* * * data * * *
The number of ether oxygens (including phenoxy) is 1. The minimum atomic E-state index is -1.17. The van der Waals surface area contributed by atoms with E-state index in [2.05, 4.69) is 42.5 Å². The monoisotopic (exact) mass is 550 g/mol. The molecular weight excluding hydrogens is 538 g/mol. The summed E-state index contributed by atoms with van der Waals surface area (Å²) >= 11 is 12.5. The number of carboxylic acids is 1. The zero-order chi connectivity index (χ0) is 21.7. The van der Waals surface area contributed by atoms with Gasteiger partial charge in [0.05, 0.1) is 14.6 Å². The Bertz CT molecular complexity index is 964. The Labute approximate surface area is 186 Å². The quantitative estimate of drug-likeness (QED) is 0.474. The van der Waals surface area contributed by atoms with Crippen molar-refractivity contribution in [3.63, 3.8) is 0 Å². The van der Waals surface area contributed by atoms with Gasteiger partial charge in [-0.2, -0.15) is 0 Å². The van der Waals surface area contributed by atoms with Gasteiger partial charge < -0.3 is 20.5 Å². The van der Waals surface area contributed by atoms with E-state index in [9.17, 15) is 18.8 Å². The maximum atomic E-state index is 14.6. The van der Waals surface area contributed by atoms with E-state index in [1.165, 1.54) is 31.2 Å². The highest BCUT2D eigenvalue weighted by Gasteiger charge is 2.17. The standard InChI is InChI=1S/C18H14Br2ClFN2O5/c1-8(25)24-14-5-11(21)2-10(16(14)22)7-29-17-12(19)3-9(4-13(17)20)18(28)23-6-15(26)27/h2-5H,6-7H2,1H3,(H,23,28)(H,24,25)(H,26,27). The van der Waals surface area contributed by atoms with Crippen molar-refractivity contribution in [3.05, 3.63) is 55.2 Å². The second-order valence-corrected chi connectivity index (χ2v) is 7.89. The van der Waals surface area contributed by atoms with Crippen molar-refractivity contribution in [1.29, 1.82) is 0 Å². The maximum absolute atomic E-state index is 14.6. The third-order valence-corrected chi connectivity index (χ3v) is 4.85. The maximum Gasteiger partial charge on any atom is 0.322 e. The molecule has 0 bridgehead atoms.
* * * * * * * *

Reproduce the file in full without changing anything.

The number of ether oxygens (including phenoxy) is 1. The minimum atomic E-state index is -1.17. The van der Waals surface area contributed by atoms with E-state index in [2.05, 4.69) is 42.5 Å². The monoisotopic (exact) mass is 550 g/mol. The molecular weight excluding hydrogens is 538 g/mol. The summed E-state index contributed by atoms with van der Waals surface area (Å²) >= 11 is 12.5. The number of carboxylic acids is 1. The zero-order chi connectivity index (χ0) is 21.7. The van der Waals surface area contributed by atoms with Gasteiger partial charge in [0.05, 0.1) is 14.6 Å². The Bertz CT molecular complexity index is 964. The Labute approximate surface area is 186 Å². The quantitative estimate of drug-likeness (QED) is 0.474. The van der Waals surface area contributed by atoms with Crippen molar-refractivity contribution in [3.63, 3.8) is 0 Å². The van der Waals surface area contributed by atoms with Gasteiger partial charge in [-0.2, -0.15) is 0 Å². The van der Waals surface area contributed by atoms with Gasteiger partial charge < -0.3 is 20.5 Å². The van der Waals surface area contributed by atoms with E-state index in [9.17, 15) is 18.8 Å². The maximum atomic E-state index is 14.6. The van der Waals surface area contributed by atoms with E-state index in [1.165, 1.54) is 31.2 Å². The highest BCUT2D eigenvalue weighted by Gasteiger charge is 2.17. The standard InChI is InChI=1S/C18H14Br2ClFN2O5/c1-8(25)24-14-5-11(21)2-10(16(14)22)7-29-17-12(19)3-9(4-13(17)20)18(28)23-6-15(26)27/h2-5H,6-7H2,1H3,(H,23,28)(H,24,25)(H,26,27). The van der Waals surface area contributed by atoms with Crippen molar-refractivity contribution in [3.05, 3.63) is 55.2 Å². The second-order valence-corrected chi connectivity index (χ2v) is 7.89. The van der Waals surface area contributed by atoms with Crippen molar-refractivity contribution in [1.29, 1.82) is 0 Å². The maximum absolute atomic E-state index is 14.6. The third-order valence-corrected chi connectivity index (χ3v) is 4.85. The maximum Gasteiger partial charge on any atom is 0.322 e. The molecule has 0 bridgehead atoms.